4. Bill directly to Medicare. Mr. Folstrom's ASC has also started billing directly to Medicare to increase the speed at which claims are paid. "Because we do such a high percentage of Medicare, we went to direct bill to Medicare," he says. "They have a software product you can use, and the turnaround on those claims becomes much quicker." He says with the Medicare software, his staff finds it easier to identify errors with the billing, correct them and re-submit in a timely fashion. He says the software also makes it easier to communicate with Medicare about when payments are due back to the surgery center.

5. Increase efficiency. Low reimbursement increases the necessity for high volume, meaning a Medicare-dependent surgery center must be efficient to schedule as many cases as possible. Mr. Folstrom says efficiency depends on several things: providing the staff support to move patients through the center quickly, remodeling problem areas to improve patient flow and cross-training employees.

"From a staffing standpoint, we make sure we have adequate staff to move the patients through the center with no wait time," he says. "That way, we're not waiting for staff to get from one area to another or finish something and then get to the next patient." He says cross-training employees also helps with efficiency because the ASC can assign a PACU task to a pre-op nurse if the pre-op is empty and all the other nurses are swamped.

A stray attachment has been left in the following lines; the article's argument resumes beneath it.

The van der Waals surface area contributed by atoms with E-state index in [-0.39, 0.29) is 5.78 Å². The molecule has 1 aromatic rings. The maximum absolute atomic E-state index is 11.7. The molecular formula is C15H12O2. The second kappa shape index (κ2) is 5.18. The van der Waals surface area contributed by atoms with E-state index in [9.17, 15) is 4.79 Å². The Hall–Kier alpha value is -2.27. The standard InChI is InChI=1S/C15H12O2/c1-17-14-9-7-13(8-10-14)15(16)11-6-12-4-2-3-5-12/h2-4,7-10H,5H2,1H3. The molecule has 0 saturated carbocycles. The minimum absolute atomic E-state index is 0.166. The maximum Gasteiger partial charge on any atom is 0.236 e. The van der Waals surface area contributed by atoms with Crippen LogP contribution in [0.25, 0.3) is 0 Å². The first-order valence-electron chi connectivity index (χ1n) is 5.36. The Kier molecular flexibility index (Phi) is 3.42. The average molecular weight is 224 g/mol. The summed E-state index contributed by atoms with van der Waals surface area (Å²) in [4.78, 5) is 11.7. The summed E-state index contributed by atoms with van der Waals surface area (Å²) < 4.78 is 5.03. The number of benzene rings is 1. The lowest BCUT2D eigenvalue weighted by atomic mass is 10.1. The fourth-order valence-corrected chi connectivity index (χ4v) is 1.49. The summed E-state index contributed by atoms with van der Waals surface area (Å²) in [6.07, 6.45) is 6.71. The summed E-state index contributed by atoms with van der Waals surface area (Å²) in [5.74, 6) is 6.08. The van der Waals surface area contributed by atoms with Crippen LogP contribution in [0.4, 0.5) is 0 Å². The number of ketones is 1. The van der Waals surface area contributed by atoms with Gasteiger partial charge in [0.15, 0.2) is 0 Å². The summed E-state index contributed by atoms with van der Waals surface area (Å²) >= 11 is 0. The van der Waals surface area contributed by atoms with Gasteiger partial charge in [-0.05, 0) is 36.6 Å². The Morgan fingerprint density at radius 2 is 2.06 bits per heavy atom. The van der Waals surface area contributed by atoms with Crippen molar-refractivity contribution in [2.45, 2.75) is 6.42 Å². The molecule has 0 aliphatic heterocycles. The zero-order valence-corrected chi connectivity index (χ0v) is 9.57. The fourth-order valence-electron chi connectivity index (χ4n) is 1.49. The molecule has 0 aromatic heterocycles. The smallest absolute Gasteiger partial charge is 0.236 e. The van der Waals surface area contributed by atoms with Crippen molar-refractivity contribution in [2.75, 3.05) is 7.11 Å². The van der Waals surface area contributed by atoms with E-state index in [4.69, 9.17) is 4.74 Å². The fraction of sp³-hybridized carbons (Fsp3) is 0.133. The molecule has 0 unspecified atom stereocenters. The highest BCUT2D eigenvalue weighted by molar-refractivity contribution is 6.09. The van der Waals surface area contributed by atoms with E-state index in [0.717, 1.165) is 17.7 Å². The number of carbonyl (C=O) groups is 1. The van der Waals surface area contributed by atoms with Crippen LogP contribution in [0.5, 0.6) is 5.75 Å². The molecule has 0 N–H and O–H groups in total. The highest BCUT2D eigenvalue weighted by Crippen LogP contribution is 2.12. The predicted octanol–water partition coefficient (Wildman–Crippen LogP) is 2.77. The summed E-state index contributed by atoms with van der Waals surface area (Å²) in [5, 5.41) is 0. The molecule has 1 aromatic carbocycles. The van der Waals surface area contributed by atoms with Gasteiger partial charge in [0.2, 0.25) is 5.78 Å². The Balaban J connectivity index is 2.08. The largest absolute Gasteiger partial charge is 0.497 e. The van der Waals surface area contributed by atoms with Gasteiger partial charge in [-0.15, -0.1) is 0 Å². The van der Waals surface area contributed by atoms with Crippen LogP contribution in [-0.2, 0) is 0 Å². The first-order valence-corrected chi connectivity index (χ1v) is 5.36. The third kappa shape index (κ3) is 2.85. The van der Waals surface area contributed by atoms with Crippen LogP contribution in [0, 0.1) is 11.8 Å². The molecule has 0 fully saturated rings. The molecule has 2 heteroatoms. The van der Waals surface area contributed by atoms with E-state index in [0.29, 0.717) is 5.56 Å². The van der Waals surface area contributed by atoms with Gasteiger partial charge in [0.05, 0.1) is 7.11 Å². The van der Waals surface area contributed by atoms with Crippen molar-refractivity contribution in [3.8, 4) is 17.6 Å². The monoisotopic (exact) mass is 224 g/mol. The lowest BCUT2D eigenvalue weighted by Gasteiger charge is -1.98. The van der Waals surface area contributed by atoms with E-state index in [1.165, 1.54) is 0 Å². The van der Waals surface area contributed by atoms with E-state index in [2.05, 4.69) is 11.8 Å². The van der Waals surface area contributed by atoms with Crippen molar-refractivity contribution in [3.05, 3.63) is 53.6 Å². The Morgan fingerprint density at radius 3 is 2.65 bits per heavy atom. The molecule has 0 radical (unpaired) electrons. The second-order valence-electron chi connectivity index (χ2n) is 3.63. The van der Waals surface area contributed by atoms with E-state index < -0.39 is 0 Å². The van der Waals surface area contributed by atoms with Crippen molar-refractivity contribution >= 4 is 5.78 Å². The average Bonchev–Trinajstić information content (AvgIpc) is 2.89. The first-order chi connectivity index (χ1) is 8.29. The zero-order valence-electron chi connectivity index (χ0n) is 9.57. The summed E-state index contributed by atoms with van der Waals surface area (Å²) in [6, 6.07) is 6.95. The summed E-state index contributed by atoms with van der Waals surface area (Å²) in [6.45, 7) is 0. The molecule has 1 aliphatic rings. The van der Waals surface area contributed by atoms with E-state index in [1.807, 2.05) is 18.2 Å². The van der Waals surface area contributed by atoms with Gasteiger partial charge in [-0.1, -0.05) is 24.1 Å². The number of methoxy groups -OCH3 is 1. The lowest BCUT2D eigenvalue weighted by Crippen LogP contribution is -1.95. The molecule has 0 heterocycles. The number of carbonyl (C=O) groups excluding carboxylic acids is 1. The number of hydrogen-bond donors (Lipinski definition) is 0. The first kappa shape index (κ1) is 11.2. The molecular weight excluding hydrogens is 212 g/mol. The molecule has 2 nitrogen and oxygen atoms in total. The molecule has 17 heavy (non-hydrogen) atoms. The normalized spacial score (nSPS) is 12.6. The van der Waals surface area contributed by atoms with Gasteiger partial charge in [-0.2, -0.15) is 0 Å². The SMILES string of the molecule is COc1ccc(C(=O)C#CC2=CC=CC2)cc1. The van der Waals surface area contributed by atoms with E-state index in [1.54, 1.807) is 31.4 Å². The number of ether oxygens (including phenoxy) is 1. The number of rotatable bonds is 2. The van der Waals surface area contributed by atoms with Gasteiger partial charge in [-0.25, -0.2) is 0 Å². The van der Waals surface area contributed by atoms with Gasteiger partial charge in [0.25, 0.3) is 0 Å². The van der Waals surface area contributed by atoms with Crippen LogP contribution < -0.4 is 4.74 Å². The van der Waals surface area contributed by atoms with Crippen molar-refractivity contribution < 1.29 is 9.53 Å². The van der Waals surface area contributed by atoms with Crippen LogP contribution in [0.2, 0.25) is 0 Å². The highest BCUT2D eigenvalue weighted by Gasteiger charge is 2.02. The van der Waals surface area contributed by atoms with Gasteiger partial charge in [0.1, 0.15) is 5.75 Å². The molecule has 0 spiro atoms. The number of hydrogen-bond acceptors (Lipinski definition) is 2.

6. Negotiate lower prices for high-volume supplies. To save money in a GI ASC, Mr. Folstrom recommends looking at the supplies you use most often and talking to your vendors about better pricing. He says his center has been successful in negotiating lower prices for forceps and snares — two of the highest-volume items — by encouraging competition among vendors.

"We don't like to jump around among vendors — that's not the point," he says. "We just made it pretty clear that based on the reimbursement rates we were receiving, we weren't going to be able to pay [our vendor's current rates] long-term." He says he emphasized to vendors that the surgery center performs a high volume of GI in the area, making the ASC a "desirable account" for suppliers.

7. Talk to physicians about high-cost GI supplies. Mr. Folstrom says there are several supplies in his ASC that are too expensive for Medicare-reimbursed cases. For example, when the surgery center performs esophageal dilation, the physicians have the option to use a multi-inflation balloon that opens to different sizes. Unfortunately, the multi-inflation balloon is expensive enough that the surgery center will not make money on the procedure if it is used.

He says the same holds true for gold probes or banding and clipping supplies. "Typically patients that require these interventions will present with higher acuity, and we will screen them to assure they are seen in the appropriate clinical setting to ensure a  quality outcome," he says. "It allows us to proactively plan with our physicians to provide alternate supply solutions that will provide the same quality outcome for our patients." While Mr. Folstrom says the surgery center has not stopped taking certain Medicare procedures, he does talk to physicians about lower-cost options that will improve their distributions without jeopardizing quality.

8. Set physician expectations for time per procedure. ASC efficiency does not only depend on how quickly staff can turn over a room, Mr. Folstrom says. "The center has worked with physician to create a process that allows us to do the amount of volume needed to remain profitable," he says. "We have an extraordinary buy-in from all our physicians on the patient flow and block time structure, and this helps ensure on-time starts and efficient use of center resources." He says this buy-in allows the center to maintain high volume, quality outcomes and high patient satisfaction scores.

Learn more about Health Inventures.